Fake drugs flood SA

South Africa is fertile ground for counterfeit medicines and other illegal products, which are easily available in shops or online.

An online search for weight-loss supplements, and for Viagra obtainable without a prescription, popped up addresses for at least five websites.

An Interpol co-ordinated operation in 115 countries targeted the sale of fake drugs by illicit online sources.

Working with Google, Mastercard, Paypal, the Permanent Forum on International Pharmaceutical Crime, and the Heads of Medicines Agencies Working Group of Enforcement Officers, among others, the operation resulted in the suspension of 550 online advertisements for illicit pharmaceuticals and 2414 websites were taken offline.

A total of 156 people were arrested worldwide and $80-million (R1-billion) of counterfeit drugs, including blood-pressure medication, Viagra, and banned slimming drugs and supplements were seized.

South Africa was involved but this could not be verified by local authorities.

The UN Office on Drugs and Crime estimates that, in parts of Africa, 30% of pharmaceuticals on the market are counterfeit.

In Johannesburg at the weekend, the sex products purchased included Man King, which appeared to be manufactured in China, Hard in 10 Days and different copies of generic Viagra.

The packages claimed that the drugs were manufactured in India or Africa, and said they contained sildenafil citrate, the active ingredient in Viagra.

Pills were an average of R15 each. Legal Viagra, obtained at a pharmacy, ranges from R119 for a generic 50mg pill to R395 for an original 100mg pill before the pharmacy adds its dispensing fee.

Authorities in South Africa do not routinely test unregistered and illegal medicines in a laboratory, so it is not known what unregistered drugs contain, but experts warn that they can contain harmful substances and might have too much or too little of the active ingredient, or none at all.

On Friday, Gauteng police raided electronics shops in Pretoria that have been selling medicines.

Two months ago, the Hawks bust a pharmacy selling codeine worth thousands of rands that was thought to have been imported illegally.

Despite crackdowns, websites offering fake or illegal drugs have proliferated.

Insiders said websites are often run by criminal syndicates, and are regarded as a safer bet than selling heroin or other banned drugs.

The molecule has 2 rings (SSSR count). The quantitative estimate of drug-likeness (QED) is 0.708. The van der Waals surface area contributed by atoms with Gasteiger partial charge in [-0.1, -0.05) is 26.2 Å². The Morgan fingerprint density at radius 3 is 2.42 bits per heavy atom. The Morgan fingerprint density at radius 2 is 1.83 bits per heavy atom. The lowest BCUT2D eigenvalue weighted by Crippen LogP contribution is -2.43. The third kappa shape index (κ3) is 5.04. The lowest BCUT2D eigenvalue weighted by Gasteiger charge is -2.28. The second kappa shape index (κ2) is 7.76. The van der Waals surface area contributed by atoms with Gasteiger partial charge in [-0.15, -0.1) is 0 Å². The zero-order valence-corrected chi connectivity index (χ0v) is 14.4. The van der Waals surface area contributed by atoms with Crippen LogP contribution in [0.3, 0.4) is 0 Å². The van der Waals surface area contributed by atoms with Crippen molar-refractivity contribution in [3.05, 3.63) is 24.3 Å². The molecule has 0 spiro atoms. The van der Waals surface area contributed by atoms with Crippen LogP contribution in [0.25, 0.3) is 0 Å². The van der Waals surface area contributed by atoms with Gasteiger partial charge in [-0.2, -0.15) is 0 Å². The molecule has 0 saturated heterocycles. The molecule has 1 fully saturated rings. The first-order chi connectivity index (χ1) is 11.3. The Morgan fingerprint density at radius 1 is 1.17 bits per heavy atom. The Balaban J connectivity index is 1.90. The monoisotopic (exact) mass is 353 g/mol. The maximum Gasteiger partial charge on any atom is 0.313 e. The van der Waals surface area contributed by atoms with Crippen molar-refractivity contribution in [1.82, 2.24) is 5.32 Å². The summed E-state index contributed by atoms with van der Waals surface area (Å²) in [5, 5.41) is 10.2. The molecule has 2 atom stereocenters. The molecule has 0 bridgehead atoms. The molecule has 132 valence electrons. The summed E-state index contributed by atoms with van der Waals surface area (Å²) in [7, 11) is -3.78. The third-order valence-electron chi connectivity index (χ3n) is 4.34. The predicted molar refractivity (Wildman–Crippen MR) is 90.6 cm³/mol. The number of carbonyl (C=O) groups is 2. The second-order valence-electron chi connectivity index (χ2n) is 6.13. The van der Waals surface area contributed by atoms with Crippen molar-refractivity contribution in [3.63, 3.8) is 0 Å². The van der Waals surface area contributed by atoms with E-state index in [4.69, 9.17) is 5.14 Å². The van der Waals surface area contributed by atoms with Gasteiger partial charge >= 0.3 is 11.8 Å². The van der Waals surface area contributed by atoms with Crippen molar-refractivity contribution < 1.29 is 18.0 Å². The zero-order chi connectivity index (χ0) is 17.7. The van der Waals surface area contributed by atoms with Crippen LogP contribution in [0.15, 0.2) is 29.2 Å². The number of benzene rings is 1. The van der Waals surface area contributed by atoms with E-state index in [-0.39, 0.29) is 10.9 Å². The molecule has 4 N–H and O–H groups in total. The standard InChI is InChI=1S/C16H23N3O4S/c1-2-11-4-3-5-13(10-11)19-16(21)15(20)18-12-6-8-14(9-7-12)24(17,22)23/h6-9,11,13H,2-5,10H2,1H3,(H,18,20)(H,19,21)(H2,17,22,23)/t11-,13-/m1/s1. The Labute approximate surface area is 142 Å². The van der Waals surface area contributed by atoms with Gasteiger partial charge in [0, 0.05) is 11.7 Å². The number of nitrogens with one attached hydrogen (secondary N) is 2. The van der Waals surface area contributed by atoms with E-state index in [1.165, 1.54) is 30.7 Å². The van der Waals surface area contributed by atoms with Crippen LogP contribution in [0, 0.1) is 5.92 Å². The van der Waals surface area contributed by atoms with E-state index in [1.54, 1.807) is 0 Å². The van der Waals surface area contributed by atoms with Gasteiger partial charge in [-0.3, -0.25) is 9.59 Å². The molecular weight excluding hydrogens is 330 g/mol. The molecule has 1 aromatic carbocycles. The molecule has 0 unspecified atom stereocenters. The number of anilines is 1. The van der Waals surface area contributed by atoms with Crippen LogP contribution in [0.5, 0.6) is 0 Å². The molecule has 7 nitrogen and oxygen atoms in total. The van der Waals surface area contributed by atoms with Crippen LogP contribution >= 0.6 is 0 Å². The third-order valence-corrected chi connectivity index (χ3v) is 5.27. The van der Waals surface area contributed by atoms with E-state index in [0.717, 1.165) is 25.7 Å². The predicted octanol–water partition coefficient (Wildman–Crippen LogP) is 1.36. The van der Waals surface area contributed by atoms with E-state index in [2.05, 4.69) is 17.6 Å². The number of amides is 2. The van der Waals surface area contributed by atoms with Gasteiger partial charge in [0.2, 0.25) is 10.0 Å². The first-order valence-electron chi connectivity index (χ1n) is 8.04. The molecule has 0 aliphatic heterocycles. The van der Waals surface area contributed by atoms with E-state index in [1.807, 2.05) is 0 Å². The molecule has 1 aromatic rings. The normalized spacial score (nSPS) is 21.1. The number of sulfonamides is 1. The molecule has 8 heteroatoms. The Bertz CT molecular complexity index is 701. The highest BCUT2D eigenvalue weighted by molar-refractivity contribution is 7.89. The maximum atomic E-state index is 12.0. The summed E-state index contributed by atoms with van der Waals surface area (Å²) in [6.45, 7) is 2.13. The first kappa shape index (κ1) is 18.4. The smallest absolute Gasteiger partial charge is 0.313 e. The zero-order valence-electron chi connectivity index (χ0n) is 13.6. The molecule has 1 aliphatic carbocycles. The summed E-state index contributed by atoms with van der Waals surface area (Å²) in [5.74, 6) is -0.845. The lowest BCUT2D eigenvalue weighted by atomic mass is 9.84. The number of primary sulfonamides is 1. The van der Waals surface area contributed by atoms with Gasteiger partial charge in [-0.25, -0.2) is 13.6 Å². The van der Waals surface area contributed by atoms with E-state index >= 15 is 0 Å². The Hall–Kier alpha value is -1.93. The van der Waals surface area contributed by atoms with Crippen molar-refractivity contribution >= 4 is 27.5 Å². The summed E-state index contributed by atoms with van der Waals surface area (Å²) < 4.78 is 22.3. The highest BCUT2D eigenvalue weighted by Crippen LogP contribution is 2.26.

Even if a website appears to have a South African address, the server is likely to be in a foreign country, payment is made to a bank in yet another country, and packing and posting the drugs is done in a third country.

Often small island states are used to warehouse the counterfeit medicines.

The spokesman for the Pharmaceutical Society of SA, Lorraine Osman, told The Times how to find a legitimate website.

“A pharmacy that operates a legal online site must display the pharmacy council registration number, the physical and postal address, telephone numbers to contact the pharmacy, the name of the responsible pharmacist and the hours that a pharmacist is available for consultation.”

Pfizer SA said the problem of counterfeit medicines was global.

“We have seen the spread of the manufacturing of counterfeit medicines from developing countries with poor regulatory systems to countries with strong regulatory systems, such as the US, Canada and the UK.”

Fake Pfizer products have been found in at least 109 countries, and at least 79 products that are copies of Pfizer medicines have been seized.

The company said last year that sufficient active ingredients had been seized for the manufacture of 23.4million Viagra tablets.

Other commonly seized counterfeit drugs, Pfizer said, included Lipitor, for treating high cholesterol, corticosteroids for inflammation, Cytotec, used to treat ulcers and Xanax, an antidepressant.

Cytoctec is sometimes used by backstreet abortionists.

Illegal medicines are sent from countries in the East to Lesotho and then smuggled into South Africa.

They are also posted, often with a forwarding address in another country, such as Zambia or Sudan, but the contents remain in South Africa.

Skin-lightening creams found commonly at taxi ranks come in through legitimate ports of entry in containers but will be marked as “creams”.

It is impossible for customs officials to open every consignment that enters South Africa so the products are not always intercepted.

Skin-lightening products often contain hydroquinone, which can scar the skin and cause it to become thinner.

Medicines Control Council registrar Joey Gouws said there were systems in place to stop fake drugs being sold, including a law that medicines can enter this country only through “specified ports of entry”.

These are Durban harbour and airport, Cape Town harbour and airport, Port Elizabeth harbour and airport and Johannesburg’s OR Tambo Airport.

“All consignments delivered to any of the other remaining 69 ports of entry are returned to the country of origin,” said Gouws.



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